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Deliveries to home
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gemsling
So, now that personal deliveries have been banned at work, it's time to see how well things go with having packages delivered to my home address.

It turns out I did order those memory cards, despite the missing email confirmation, so they're on the way.

Then there's the 2500 DL-sized postcards for Blackrock.

And there's a chance that my replacement iPod will be delivered separately from its protective case.

For the couriers that insist on a signature, it remains to be seen what the process is like for getting packages when no one's home to accept delivery.
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Why did they ban personal deliveries to work?

I would so get in trouble. I would keep getting things delivered to me at work.

I'm not sure how much trouble we're supposed to get into. If this initial batch of deliveries to home causes headaches, I will probably have a memory lapse and resume getting packages delivered here. Given that the email mentioned mail rooms and I think all mail here is handled by reception, it might be more of an issue in Sydney.

As for the reasons, see my reply to Sarah: http://gemsling.livejournal.com/208694.html?thread=222262#t222262

You've got to be joking! That is just ludicrous - I'd love to know the reasoning behind this, to me it is just another of those things that they take away that make employees resuntful and unhappy in their workplace and the loss of morale ends up negating any positive effect they thought the change might have.

If you need a delivery address where someone is home to sign for something, feel free to have it sent here. I am here 60% of the time, which is better than nothing! But I might insist on a cut if you get something *really* cool :p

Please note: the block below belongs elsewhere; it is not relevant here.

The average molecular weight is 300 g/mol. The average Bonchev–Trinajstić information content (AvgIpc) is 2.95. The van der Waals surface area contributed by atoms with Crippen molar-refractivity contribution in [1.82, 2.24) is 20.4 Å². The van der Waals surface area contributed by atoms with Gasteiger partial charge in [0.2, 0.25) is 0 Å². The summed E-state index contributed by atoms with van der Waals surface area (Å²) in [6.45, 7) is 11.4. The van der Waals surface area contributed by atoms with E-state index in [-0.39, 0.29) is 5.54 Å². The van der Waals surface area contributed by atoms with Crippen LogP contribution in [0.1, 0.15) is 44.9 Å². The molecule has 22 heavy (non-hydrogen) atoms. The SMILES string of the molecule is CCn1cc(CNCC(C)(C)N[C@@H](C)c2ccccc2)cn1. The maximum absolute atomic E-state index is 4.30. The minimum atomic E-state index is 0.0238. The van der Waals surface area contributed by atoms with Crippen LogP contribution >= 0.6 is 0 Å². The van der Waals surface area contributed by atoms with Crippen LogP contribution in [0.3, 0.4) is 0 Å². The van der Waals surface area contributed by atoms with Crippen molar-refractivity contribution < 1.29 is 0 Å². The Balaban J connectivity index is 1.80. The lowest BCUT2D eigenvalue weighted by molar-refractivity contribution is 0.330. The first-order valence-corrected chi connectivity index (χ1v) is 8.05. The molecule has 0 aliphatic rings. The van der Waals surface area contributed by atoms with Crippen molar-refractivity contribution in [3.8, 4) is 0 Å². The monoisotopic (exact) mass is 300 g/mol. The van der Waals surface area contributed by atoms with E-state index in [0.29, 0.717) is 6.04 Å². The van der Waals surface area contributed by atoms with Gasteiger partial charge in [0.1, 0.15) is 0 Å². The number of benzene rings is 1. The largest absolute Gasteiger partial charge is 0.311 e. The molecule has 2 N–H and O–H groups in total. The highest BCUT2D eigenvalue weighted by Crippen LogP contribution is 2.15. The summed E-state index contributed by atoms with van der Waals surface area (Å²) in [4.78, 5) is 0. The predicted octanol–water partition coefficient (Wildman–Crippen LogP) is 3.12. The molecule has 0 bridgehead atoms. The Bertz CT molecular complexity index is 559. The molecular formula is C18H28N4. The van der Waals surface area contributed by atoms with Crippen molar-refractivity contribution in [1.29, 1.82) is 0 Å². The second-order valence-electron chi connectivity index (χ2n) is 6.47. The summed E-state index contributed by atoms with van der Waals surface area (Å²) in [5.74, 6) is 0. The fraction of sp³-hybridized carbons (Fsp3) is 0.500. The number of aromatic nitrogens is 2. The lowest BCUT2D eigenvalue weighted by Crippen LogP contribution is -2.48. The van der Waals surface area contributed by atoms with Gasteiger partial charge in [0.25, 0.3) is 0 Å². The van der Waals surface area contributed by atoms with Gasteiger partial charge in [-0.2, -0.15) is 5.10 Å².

I'm not cutting up my iPod! Theresa is home a good portion of the time, too: it's just not quite the same as having a full-time reception.

The reasoning cited was that it would be more secure - less chance of personal items going missing. Also that it would help mail rooms / receptions better manage the volume of business mail.

I replied to question that, saying:

1. They should be more honest and`say up-front that they want to cut down on the non-work mail and deliveries, then ask that people have mail delivered home.

2. That having packages delivered elsewhere doesn't increase security at all: it just shifts the problem elsewhere. I'm guessing they had some stuff go missing and decided that they needed some CYA security to reduce liability.

I'd rather take my chances that a delivery to work might get lost or stolen, then have something delivered to home, where it's either left on the doorstep (insecure), or returned to the depot (hassle).

BTW, on the subject of taking things away and making people unhappy, I notice that another thin client trial has started. A sysadmin's dream, admittedly, with many benefits; but watch morale nosedive if people lose control of their computing environment and data.

I heard talk of this in passing, but will be ignoring it with plausible deniability - sometime late last year I seem to have dropped off the Exchange-based mailing lists. Makes for a lot less crap in my email box, and comes in handy with things like this :)

A package came this morning, which appears to be the Blackrock postcards.

Yay. That means I can drop them into someone tomorrow. Any word about Neighbours yet?

No, not yet. It's not the end of the week. ;) It probably doesn't help at all that it's a location shoot, and there's a week of dodgy weather ahead of us.

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